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October 18, 2010



THANK YOU!!! Shared with some folks who I think are going to be able to attend the meeting. Wish I could be there to help!

Stephanie Feldstein

Thanks for posting this, Brent.

I was also disturbed by, among other things, HSHV's insistence that Ypsilanti Township is a "unique community," and the implication that all the national humane organizations and advocates who have spoken out against this somehow don't understand.

Very little has been done in the community to promote responsible pet ownership in general, let alone the low-cost spay/neuter clinic, or even pit bull adoptions. A law won't suddenly provide outreach and infrastructure to educate people (especially in a township with no budget to support it).

If anyone is planning on attending the meeting and wants to coordinate or meet up, please feel free to contact me through Facebook:


good blog, Brent!

Same song, second verse! This is that narcissistic, "Our situation is different, we have to do something, and NO ONE ELSE has been smart enough to do it right - but we are smart enough to get it right" obnoxious attitude.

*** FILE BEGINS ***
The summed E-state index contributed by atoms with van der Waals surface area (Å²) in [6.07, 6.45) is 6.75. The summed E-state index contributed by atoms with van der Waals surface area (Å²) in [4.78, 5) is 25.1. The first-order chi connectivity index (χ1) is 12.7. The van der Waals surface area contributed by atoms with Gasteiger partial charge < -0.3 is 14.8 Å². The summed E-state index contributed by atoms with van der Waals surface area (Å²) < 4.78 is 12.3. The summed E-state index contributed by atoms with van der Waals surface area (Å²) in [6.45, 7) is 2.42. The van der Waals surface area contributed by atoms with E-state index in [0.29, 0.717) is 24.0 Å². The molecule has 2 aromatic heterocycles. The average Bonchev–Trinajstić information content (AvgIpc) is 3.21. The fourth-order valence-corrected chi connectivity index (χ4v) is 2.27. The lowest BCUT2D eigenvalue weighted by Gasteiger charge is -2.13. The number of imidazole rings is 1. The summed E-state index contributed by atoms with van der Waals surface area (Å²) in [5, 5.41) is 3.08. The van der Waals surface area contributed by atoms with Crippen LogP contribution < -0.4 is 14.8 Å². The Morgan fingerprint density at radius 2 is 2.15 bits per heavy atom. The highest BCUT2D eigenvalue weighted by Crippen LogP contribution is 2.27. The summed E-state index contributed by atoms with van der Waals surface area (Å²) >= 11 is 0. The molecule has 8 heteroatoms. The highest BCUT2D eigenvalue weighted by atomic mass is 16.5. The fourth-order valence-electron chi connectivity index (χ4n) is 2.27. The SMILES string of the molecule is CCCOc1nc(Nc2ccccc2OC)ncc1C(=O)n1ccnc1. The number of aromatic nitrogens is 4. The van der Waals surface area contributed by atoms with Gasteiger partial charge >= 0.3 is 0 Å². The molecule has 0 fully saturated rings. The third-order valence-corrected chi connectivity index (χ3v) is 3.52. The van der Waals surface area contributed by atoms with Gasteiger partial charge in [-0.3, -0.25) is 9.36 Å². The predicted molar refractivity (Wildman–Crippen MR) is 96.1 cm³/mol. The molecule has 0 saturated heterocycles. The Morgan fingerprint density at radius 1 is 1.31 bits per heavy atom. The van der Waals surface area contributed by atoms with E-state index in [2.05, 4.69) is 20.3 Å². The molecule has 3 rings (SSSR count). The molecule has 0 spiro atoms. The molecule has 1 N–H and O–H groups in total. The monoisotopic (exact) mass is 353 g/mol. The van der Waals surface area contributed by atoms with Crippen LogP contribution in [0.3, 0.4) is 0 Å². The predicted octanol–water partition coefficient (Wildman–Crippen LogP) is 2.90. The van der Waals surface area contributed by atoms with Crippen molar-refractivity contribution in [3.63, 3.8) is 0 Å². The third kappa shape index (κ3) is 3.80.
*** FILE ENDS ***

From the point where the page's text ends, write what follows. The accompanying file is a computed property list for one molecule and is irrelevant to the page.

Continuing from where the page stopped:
Spay/neuter education actually goes back much farther than the last decade - it started in the 1970s. Back when Moses was walking around and Nixon was president my two best friends had female mixed breeds that were spayed (one big and hairy; one small and hairy). My family had a purebred dog and we always had male dogs (unaltered).

It became somewhat commonplace among the middle-class to alter purebred and mixed breed bitches (no one altered males and they certainly didn't alter cats) in the 70s. I have to assume wealthier people altered their pets as well (I didn't know any rich people!).

It wasn't until the 1980s, at least in this area, that male dogs were routinely altered. That's when the whole "intact males are dangerous" agenda started - I guess because someone finally noticed the teeth were not in the mouth, they were attached to the testicles! :-)

The Animal Rights activists decided they would never control the public, eliminate breeding, and eliminate pet ownership entirely unless they built a bigger mousetrap and came up with a way to force the public to alter males as well. Not that I have a problem with altering males in general. I just don't agree with the lack of logic and the Method to the Madness. It's a very similar tactic to the EPA declaring CO2 "dangerous".

I don't care about the dogs reproducing - breeding usually doesn't kill dogs. I do believe neutering prevents dogs from escaping because they smell a bitch in season and subsequently being hit by a car or picked up by Animal Control and killed.

Shelter euthanasia numbers have been on the decline since the 1970s. The ARs would have you believe we're killing more animals than ever. It's actually quite the opposite.